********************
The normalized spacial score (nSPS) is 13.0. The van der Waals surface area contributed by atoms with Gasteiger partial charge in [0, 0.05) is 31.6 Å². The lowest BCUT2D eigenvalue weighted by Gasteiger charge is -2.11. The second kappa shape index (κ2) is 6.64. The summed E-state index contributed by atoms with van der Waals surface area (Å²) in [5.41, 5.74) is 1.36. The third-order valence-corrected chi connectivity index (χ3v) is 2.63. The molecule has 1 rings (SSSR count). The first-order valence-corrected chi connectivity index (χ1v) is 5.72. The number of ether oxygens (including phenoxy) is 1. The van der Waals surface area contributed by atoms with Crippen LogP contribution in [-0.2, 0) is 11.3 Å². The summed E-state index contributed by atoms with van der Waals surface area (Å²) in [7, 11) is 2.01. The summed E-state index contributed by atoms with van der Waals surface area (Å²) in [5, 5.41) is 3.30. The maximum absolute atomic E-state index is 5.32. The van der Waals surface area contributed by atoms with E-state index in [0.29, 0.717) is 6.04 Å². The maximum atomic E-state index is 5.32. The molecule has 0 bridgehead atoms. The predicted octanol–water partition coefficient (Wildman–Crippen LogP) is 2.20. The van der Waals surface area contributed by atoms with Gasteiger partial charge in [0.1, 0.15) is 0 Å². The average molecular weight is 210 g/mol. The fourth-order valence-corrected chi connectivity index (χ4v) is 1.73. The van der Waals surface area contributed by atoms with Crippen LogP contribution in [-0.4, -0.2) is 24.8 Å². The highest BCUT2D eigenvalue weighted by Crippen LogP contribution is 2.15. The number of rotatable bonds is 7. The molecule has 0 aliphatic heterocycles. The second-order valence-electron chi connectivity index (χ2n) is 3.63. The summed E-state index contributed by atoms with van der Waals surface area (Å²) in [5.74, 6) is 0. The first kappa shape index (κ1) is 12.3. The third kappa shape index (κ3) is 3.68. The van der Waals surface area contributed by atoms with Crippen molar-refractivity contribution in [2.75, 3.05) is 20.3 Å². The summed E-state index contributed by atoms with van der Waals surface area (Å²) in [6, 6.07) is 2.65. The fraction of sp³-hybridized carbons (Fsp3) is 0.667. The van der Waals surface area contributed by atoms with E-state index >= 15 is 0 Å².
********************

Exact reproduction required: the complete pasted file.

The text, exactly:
The normalized spacial score (nSPS) is 13.0. The van der Waals surface area contributed by atoms with Gasteiger partial charge in [0, 0.05) is 31.6 Å². The lowest BCUT2D eigenvalue weighted by Gasteiger charge is -2.11. The second kappa shape index (κ2) is 6.64. The summed E-state index contributed by atoms with van der Waals surface area (Å²) in [5.41, 5.74) is 1.36. The third-order valence-corrected chi connectivity index (χ3v) is 2.63. The molecule has 1 rings (SSSR count). The first-order valence-corrected chi connectivity index (χ1v) is 5.72. The number of ether oxygens (including phenoxy) is 1. The van der Waals surface area contributed by atoms with Crippen LogP contribution in [-0.2, 0) is 11.3 Å². The summed E-state index contributed by atoms with van der Waals surface area (Å²) in [7, 11) is 2.01. The summed E-state index contributed by atoms with van der Waals surface area (Å²) in [5, 5.41) is 3.30. The maximum absolute atomic E-state index is 5.32. The van der Waals surface area contributed by atoms with E-state index in [0.29, 0.717) is 6.04 Å². The maximum atomic E-state index is 5.32. The molecule has 0 bridgehead atoms. The predicted octanol–water partition coefficient (Wildman–Crippen LogP) is 2.20. The van der Waals surface area contributed by atoms with Gasteiger partial charge in [0.1, 0.15) is 0 Å². The average molecular weight is 210 g/mol. The fourth-order valence-corrected chi connectivity index (χ4v) is 1.73. The van der Waals surface area contributed by atoms with Crippen LogP contribution in [-0.4, -0.2) is 24.8 Å². The highest BCUT2D eigenvalue weighted by Crippen LogP contribution is 2.15. The number of rotatable bonds is 7. The molecule has 0 aliphatic heterocycles. The second-order valence-electron chi connectivity index (χ2n) is 3.63. The summed E-state index contributed by atoms with van der Waals surface area (Å²) in [5.74, 6) is 0. The first kappa shape index (κ1) is 12.3. The third kappa shape index (κ3) is 3.68. The van der Waals surface area contributed by atoms with Crippen molar-refractivity contribution in [2.75, 3.05) is 20.3 Å². The summed E-state index contributed by atoms with van der Waals surface area (Å²) in [6, 6.07) is 2.65. The fraction of sp³-hybridized carbons (Fsp3) is 0.667. The van der Waals surface area contributed by atoms with E-state index >= 15 is 0 Å².